GRAND RAPIDS — A bill passed by the U.S. House last week would change how the telecom industry is regulated and would take away the right of cities and townships to negotiate cable television franchise agreements by giving that authority to the Federal Communications Commission.
In addition, if the bill becomes law it would not require new or existing providers to offer service to every resident of a community. It would also make the FCC the clearinghouse for local rights-of-way approval, and it would reduce the franchise fees that local units currently collect from the cable companies.
“When you have the votes, you vote. When you don’t, you talk. I think the House is done talking,” said GVMC Executive Director Don Stypula.
Stypula, who is not only closely following the federal cable bills but also those in the state House and Senate, said he had talked with Rep. Vern Ehlers, R-Grand Rapids, about what the House measure means for local units of government. But he wasn’t able to reach Rep. Peter Hoekstra, R-Holland. The House passed its bill by a wide 321 to 101 margin.
As a slight consolation to the council’s 32 member communities, Stypula said the bill in the U.S. Senate wasn’t as bad as the one in the House. The Senate bill would give local public officials a month to reach a franchise agreement with a potential provider. But if a contract wasn’t done within those 30 days, then the FCC would issue a “standard franchise” to the cable operator. Stypula said the Senate was acting more deliberately on its bill than the House.
At the state level, the House Committee on Energy and Technology held a hearing that gave proponents and opponents of that chamber’s cable franchise bill chances to speak on the legislation. Holland Mayor Al McGeehan, attorney John Pestle of Varnum Riddering Schmidt & Howlett, and Joe Fivas of the Michigan Municipal League told the committee members how the bill is likely to harm cities and townships.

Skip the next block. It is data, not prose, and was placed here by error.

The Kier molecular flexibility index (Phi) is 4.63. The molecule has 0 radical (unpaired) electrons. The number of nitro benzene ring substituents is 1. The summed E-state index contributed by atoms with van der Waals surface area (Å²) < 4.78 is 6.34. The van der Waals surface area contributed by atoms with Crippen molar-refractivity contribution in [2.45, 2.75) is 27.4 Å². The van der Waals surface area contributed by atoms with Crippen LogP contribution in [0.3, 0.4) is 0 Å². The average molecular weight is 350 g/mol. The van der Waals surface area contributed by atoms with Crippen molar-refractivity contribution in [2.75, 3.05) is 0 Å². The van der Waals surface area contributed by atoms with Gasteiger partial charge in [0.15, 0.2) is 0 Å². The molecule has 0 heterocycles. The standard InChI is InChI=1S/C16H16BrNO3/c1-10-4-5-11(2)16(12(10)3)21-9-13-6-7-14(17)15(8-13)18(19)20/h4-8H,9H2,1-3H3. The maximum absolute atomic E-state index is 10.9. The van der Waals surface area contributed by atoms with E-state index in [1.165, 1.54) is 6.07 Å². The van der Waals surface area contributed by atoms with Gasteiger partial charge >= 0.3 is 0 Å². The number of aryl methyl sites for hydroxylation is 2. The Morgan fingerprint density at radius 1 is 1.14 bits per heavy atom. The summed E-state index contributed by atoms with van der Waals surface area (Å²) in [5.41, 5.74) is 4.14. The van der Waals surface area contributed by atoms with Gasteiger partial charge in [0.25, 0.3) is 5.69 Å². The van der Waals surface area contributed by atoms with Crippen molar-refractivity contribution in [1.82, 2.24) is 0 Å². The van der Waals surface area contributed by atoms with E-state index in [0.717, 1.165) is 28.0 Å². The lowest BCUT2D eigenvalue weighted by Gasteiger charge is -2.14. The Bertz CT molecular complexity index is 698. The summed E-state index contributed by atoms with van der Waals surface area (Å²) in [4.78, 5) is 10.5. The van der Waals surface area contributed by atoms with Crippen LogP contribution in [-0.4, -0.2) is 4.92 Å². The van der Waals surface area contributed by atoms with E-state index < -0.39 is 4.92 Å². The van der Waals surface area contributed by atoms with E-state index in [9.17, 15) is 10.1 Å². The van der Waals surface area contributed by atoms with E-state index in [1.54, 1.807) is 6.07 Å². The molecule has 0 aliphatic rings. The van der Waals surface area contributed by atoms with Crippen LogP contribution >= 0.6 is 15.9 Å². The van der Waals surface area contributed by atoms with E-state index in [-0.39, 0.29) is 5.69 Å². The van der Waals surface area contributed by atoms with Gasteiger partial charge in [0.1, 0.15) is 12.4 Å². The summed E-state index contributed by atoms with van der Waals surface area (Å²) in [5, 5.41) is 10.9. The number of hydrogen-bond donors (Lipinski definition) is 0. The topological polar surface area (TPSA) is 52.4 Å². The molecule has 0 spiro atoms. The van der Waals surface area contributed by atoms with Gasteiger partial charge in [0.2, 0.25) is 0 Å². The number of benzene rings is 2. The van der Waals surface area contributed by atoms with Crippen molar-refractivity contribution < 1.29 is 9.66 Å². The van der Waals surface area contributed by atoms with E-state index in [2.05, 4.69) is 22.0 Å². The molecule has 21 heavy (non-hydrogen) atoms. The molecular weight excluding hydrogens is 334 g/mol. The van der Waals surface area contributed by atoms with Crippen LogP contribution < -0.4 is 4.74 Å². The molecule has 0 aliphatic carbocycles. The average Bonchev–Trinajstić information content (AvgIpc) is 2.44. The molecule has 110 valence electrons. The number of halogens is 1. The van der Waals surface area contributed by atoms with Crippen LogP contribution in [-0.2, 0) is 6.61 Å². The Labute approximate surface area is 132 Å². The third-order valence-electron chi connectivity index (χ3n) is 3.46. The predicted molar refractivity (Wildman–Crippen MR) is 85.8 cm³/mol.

But Allendale Township Supervisor Jim Beelen, who attended the meeting, indicated that much of what the trio said seemed to fall on deaf ears, and that the committee appeared to be more receptive to what telecom executives and supporters of the bill had to say.
“I can tell you that local government was not painted in a very good light at the committee meeting. The attitude from some members was derogatory to local government,” said Beelen.
“All they are interested in is the money,” Beelen said of those representatives.
In the state House and Senate bills, the state would collect the franchise fees and then share that money with the locale in which the cable provider is located. But local public officials are skeptical of that “cable revenue-sharing plan” because the vast majority believes that lawmakers haven’t kept their promise in regard to sharing the sales-tax revenue that is generated in their areas.
The bills, HB 5895 and SB 1157, would also turn over the control of local rights-of-way for a cable build-out to the state.
Kentwood Mayor Richard Root, who chairs the council’s Legislative Committee, told GVMC members to pay close attention to what lawmakers are doing in Lansing. He said a lot of them are pushing bills that affect municipalities, even though most of them are clueless as to what it takes to run one.
“Stay tough. Stay together,” said Stypula of the telecom bills. “Stay on message regarding this.”